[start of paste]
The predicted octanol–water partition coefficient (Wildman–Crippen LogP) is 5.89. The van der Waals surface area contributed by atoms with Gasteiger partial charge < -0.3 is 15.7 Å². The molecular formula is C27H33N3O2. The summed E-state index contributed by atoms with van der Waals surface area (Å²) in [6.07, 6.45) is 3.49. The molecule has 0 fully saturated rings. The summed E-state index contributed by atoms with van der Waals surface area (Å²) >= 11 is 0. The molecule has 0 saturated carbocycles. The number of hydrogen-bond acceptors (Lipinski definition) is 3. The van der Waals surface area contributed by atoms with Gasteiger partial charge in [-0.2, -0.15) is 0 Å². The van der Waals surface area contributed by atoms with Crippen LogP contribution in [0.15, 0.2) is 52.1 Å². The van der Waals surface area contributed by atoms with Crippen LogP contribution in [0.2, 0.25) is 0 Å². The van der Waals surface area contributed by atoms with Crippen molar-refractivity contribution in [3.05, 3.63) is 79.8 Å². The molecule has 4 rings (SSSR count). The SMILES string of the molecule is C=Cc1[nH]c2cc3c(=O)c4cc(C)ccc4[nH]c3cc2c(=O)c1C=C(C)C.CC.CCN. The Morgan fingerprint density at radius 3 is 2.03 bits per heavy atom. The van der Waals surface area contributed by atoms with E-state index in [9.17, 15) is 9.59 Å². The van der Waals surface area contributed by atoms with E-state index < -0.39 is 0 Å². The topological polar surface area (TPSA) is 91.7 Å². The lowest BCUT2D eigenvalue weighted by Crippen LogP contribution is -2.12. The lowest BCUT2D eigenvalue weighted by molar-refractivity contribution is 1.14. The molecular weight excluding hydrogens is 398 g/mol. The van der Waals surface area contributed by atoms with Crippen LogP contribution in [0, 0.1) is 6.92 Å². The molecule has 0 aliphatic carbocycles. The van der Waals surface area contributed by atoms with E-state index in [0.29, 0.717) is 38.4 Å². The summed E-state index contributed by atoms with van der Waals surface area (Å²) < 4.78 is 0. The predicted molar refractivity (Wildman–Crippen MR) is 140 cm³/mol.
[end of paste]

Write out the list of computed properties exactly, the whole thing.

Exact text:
The predicted octanol–water partition coefficient (Wildman–Crippen LogP) is 5.89. The van der Waals surface area contributed by atoms with Gasteiger partial charge < -0.3 is 15.7 Å². The molecular formula is C27H33N3O2. The summed E-state index contributed by atoms with van der Waals surface area (Å²) in [6.07, 6.45) is 3.49. The molecule has 0 fully saturated rings. The summed E-state index contributed by atoms with van der Waals surface area (Å²) >= 11 is 0. The molecule has 0 saturated carbocycles. The number of hydrogen-bond acceptors (Lipinski definition) is 3. The van der Waals surface area contributed by atoms with Gasteiger partial charge in [-0.2, -0.15) is 0 Å². The van der Waals surface area contributed by atoms with Crippen LogP contribution in [0.15, 0.2) is 52.1 Å². The van der Waals surface area contributed by atoms with Crippen LogP contribution in [0.2, 0.25) is 0 Å². The van der Waals surface area contributed by atoms with Crippen molar-refractivity contribution in [3.05, 3.63) is 79.8 Å². The molecule has 4 rings (SSSR count). The SMILES string of the molecule is C=Cc1[nH]c2cc3c(=O)c4cc(C)ccc4[nH]c3cc2c(=O)c1C=C(C)C.CC.CCN. The Morgan fingerprint density at radius 3 is 2.03 bits per heavy atom. The van der Waals surface area contributed by atoms with E-state index in [9.17, 15) is 9.59 Å². The van der Waals surface area contributed by atoms with E-state index < -0.39 is 0 Å². The topological polar surface area (TPSA) is 91.7 Å². The lowest BCUT2D eigenvalue weighted by Crippen LogP contribution is -2.12. The lowest BCUT2D eigenvalue weighted by molar-refractivity contribution is 1.14. The molecular weight excluding hydrogens is 398 g/mol. The van der Waals surface area contributed by atoms with Crippen LogP contribution in [0, 0.1) is 6.92 Å². The molecule has 0 aliphatic carbocycles. The van der Waals surface area contributed by atoms with E-state index in [0.29, 0.717) is 38.4 Å². The summed E-state index contributed by atoms with van der Waals surface area (Å²) < 4.78 is 0. The predicted molar refractivity (Wildman–Crippen MR) is 140 cm³/mol.